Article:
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Short Bursts of Activity Can Offset Lack of Exercise in Kids, NIH Finds


The study sheds light on a potential way to reconfigure the school day to create opportunities for physical activity. More work would be needed, researchers say.

Small periods of physical activity can go a long way to help a child’s health, according to a new study by researchers at the National Institutes of Health (NIH) and published online in the Journal of Clinical Endocrinology and Metabolism.

Brief periods of exercise may offset what would otherwise be sedentary periods, and are preferable to no exercise at all, the researchers found. Children who interrupted periods of sitting by walking 3 minutes at moderate intensity every 30 minutes had lower levels of blood glucose and insulin, compared with periods when they remained seated without a break for 3 hours.

Areas of NIH taking part in the study included the National Cancer Institute, the Eunice Kennedy Shriver National Institute of Child Health and Human Development (NICHD), the National Heart, Lung, and Blood Institute, and the National Institute of Diabetes and Digestive and Kidney Diseases, according to a statement from NIH.

The study offers a potential alternative to the way the school day is configured as a way to combat childhood obesity, which puts young people at risk of developing type 2 diabetes mellitus, cancer, and cardiovascular disease. US children spend about 6 hours a day not moving—either sitting or reclining—and these behaviors are linked to rising rates of obesity and insulin resistance. According to the CDC, more than one-third of children and adolescents are overweight or obese.

Walking a mile in 15 to 20 minutes can lower glucose and insulin levels, but this study showed that as an alternative, interrupting the day with quick doses of activity could have positive health effects.

To conduct the study, researchers enrolled 29 healthy children of normal weight, who came to the NIH center in Bethesda, Maryland, for 2 experimental visits each. Children were assigned at random to 1 of 2 groups. In the first group, children either watched television or read or 3 hours. In the other group, the children alternated between sitting and walking on a treadmill every 30 minutes for 3 minutes, which increased their heart rate.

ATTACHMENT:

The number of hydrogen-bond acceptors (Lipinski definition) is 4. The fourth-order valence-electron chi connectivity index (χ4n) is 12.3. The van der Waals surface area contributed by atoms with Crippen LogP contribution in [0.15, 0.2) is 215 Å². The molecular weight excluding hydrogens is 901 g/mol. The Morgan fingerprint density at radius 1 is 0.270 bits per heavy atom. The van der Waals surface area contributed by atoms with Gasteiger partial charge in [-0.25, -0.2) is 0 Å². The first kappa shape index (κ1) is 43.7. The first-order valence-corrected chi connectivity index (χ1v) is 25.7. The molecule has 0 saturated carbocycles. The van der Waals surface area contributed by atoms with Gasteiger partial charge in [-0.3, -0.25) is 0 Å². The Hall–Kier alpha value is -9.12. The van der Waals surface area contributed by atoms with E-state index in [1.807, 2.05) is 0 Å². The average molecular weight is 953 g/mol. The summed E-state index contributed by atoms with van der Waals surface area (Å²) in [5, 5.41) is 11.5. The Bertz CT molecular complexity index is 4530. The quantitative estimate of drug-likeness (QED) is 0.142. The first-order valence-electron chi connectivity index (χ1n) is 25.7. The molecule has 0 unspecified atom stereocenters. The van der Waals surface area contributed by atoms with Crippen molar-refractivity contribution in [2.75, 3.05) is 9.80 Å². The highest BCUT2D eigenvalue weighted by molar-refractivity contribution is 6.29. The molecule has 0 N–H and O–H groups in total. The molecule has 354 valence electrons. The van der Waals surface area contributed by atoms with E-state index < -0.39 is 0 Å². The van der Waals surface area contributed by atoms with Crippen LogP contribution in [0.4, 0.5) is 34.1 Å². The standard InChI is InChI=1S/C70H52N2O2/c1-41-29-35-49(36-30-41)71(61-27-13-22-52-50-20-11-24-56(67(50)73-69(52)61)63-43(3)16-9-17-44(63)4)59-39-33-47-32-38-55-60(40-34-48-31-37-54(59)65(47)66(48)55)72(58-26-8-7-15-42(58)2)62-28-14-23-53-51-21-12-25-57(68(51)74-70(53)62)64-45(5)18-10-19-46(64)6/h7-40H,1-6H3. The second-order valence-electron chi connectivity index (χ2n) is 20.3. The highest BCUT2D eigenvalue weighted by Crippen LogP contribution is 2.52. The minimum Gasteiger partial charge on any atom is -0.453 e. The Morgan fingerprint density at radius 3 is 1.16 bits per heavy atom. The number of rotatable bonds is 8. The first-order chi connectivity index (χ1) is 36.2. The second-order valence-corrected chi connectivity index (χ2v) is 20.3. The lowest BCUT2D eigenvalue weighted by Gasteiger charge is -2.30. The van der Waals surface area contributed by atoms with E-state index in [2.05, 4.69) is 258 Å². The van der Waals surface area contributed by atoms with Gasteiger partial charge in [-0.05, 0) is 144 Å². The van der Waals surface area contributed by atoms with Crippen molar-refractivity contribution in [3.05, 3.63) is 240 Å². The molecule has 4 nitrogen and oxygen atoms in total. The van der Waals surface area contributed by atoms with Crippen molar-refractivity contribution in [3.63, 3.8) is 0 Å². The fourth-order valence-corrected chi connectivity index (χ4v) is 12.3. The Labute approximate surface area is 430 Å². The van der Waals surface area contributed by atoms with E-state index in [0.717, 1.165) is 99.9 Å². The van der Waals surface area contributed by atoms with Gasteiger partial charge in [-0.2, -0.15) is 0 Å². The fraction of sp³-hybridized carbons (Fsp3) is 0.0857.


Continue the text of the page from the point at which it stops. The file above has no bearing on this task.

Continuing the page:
Each child returned to the NIH site within 7 to 30 days to spend 3 hours doing the opposite activity from the prior visit: the treadmill group took in the sedentary activity, and the sedentary group completed the treadmill activity.

After each session, the children took an oral glucose tolerance test, which required them to drink “glucola,” which resembles soda and contains sugar glucose. Participants received a blood test to see how well they absorbed the glucose and how much insulin they produced. On walking days, the children had blood glucose levels that were 7% lower on average than on the day they spent 3 hours sitting. Insulin levels were 32% lower, and blood levels of free fatty acids, which are a sign of T2DM, were also lower on walking days. So was C peptide, an indicator of how well the pancreas is controlling blood sugar.

“We know that 30 minutes of more of moderate physical activity benefits children’s health<’ said senior author Jack A. Yanovski, MD, chief of NICHD Section on Growth and Obesity. “It can be difficult to fit longer stretches of physical activity into the day. Our study indicates that even small activity breaks could have a substantial impact on children’s long-term health.”

He said more work would be needed to determine if such breaks could be incorporated into the school day as an effective way to combat obesity and related illnesses.

Several reasons have been offered why children are less likely to have sustained periods of exercise compared with 20 years ago. These include the increased popularity of video games, fear of crime in urban neighborhoods, and the unwillingness of parents to allow children to walk to school for safety reasons.


Belcher BR, Berrigan D, Papachrisotopoulou A, et al. Effects of interrupting children’s sedentary behaviors with activity on metabolic function: a randomized trial [published online August 27, 2015]. J Clin Endocrinol Metab. 2015; DOI: http://dx.doi.org/10.1210/jc.2015-2803.

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